Incarnate Art: Mont Saint-Michel

Have you ever seen a place so beautiful that it seems more like a painting than physical place? As though it leaped off of its canvas to become reality? Well, welcome to Incarnate Art! In this serial on Mind Vitamins, I will show you and give a brief summary of the World’s most breathtaking places, natural and man-made, which might make you doubt whether this is real life or just fantasy…

blog-picsFirst, we are going to go to a region of France in the North. Conquered and settled by the vikings or ‘Northmen’, it became known as Normandy. It was from here that William the Conqueror and his Norman armies set off for England, to conquer the Saxons in the 11th century. In more recent history, Normandy is mostly agricultural, with cattle, horses, dairy, flax and cider being some examples of industries in the area.  It sounds very simple and rural, but by the coast is a place which could trick you into thinking you had stumbled into a fairy tale; Mont Saint-Michel.
blog-picsFinding its beginnings all the way back in the 8th century AD, Mont Saint-Michel really is like a peek into the past. According to pious legends, it was built on the orders of St.


Cloister of the Abbey

Michael the Archangel himself, after whom the island is named. The structures you see are primarily a church and monastery, built for Benedictine monks. But lower on the hill is a charming little village which used to host the many pilgrims to the spot in centuries gone by. It is completely surrounded by water, and was built in such a way so that the bridge which led to the island was only usable at low tide, the waters covering the passage at all other times. The Mount, built up over the centuries, has a rich history and has been used for more than just a monastery. It was a fortress in the Hundred Years War and foiled all attempts to conquer it with its strategic placement, use of the natural tides and its newer, clever fortifications. It was also used as a prison from around the time of the Revolution which remained in use all the way to 1863. After literally a millennium of use, it was finally decided that the Mount was a historical and artistic treasure, and protection of the site began officially in 1874. Millions of people now visit and enjoy this beautiful place every year.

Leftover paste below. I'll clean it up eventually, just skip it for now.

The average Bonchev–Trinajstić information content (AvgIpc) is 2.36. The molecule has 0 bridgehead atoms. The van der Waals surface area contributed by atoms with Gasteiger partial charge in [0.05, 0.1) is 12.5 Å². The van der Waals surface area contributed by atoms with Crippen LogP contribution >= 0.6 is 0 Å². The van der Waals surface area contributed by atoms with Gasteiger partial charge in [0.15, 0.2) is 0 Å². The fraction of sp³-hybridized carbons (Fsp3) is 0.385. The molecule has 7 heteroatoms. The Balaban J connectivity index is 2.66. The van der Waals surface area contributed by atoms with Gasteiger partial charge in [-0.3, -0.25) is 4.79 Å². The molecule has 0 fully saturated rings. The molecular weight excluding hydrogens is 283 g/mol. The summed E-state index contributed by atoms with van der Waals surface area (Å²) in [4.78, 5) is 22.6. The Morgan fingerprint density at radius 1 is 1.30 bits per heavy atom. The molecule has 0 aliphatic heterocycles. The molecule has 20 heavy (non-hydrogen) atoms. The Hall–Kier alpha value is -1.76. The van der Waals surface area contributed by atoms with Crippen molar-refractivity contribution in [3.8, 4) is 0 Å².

Any European readers may no doubt be yawning at this article, as this particular place is already very famous on the east side of the Atlantic Pond. But I and my fellow castle-less Americans can’t help but see such a place as tremendously exciting and borderline magical. Those of us who can’t go can at least enjoy the beautiful pictures and  maybe put a little pin on our maps of places to visit. I know I want to…


You can read more about Mont Saint-Michel at these great websites!


One comment on “Incarnate Art: Mont Saint-Michel

  1. […] my first Incarnate Art piece, I showed you a beautiful fairy tale castle on an island in France. In this installment I’m […]


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